A resolution was adopted on Tuesday by the Democratic led House, which will grant the House Judiciary Committee the authority to take the Attorney General William Barr and the former White House counsel Don McGahn to federal court to enforce the subpoenas in an ongoing feud over congressional oversight.
Along party lines the resolution passed 229-191, allowing the Judiciary Committee Chairman Jerry Nadler of New York to pursue civil lawsuits against Barr and McGahn given their defiance of subpoenas related to special counsel Robert Mueller’s report on the Russia investigation.
Subpoenas were issued by the The Judiciary Committee for Barr to turn over all the unredacted 448 pages report and underlying evidence from the Russia investigation as well as for McGahn, who is a key witness in Mueller’s report, to testify before Congress and hand over documents.
Although the resolution itself does not mention contempt, many Democratic members are still framing the resolution as a civil contempt citation. They view it as their most forceful move yet to fight back against President Donald Trump’s blanket refusal to comply with Democrats’ subpoenas. The vote also comes as a growing number of Democrats are pressing to start an impeachment inquiry, despite push back from some of their party’s leaders in the House, particularly Speaker Nancy Pelosi of California.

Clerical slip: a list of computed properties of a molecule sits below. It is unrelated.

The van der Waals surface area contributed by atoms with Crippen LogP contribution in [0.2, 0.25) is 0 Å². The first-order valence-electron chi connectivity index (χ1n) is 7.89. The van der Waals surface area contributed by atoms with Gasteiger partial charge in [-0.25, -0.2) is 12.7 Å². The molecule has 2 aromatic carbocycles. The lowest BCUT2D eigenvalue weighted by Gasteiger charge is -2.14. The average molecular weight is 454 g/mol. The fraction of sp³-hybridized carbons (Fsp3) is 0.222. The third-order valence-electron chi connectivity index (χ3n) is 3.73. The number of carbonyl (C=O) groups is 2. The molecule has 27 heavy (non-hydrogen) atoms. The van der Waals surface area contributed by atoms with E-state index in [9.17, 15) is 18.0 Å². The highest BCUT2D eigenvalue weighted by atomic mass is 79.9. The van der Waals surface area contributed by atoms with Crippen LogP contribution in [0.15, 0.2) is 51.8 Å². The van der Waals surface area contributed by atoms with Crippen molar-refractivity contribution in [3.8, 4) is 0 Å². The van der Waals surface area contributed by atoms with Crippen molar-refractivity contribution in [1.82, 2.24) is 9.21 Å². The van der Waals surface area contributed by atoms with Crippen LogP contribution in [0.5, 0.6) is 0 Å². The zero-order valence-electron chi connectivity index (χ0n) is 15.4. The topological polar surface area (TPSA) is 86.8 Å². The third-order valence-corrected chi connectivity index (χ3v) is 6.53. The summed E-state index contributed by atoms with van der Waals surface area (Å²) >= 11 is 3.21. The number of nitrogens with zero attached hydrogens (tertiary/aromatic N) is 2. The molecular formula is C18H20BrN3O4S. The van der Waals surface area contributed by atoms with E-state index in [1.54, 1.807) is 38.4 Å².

Nadler said Tuesday on the House floor, “we must go to court to enforce the subpoenas without a separate floor vote each time if we are going to enforce our subpoenas and reject the arrogant assumption of power by the administration and denigration of the power of the House and of the Congress.”
The resolution also gives broad power to other House committee chairmen to quickly move forward in federal court to enforce future subpoenas. They’d be able to circumvent a full House vote and only need approval from the five-member bipartisan legal advisory group led by Pelosi.
Amid ongoing negotiations with DOJ for key documents, Judiciary Committee Chairman Jerry Nadler has said he’ll temporarily hold off on pursuing legal action against Barr as negotiations continue to obtain key evidence that informed Mueller’s conclusions on whether Trump obstructed justice. So the question moving forward is when exactly would Nadler assert his newly granted power.
Nadler said they reached an agreement to give the Justice Department “time to demonstrate compliance.” He suggested that he could back off a lawsuit if DOJ ends up agreeing to all of the committee’s terms but that “if important information is held back,” he plans to “enforce our subpoena in court and consider other remedies.”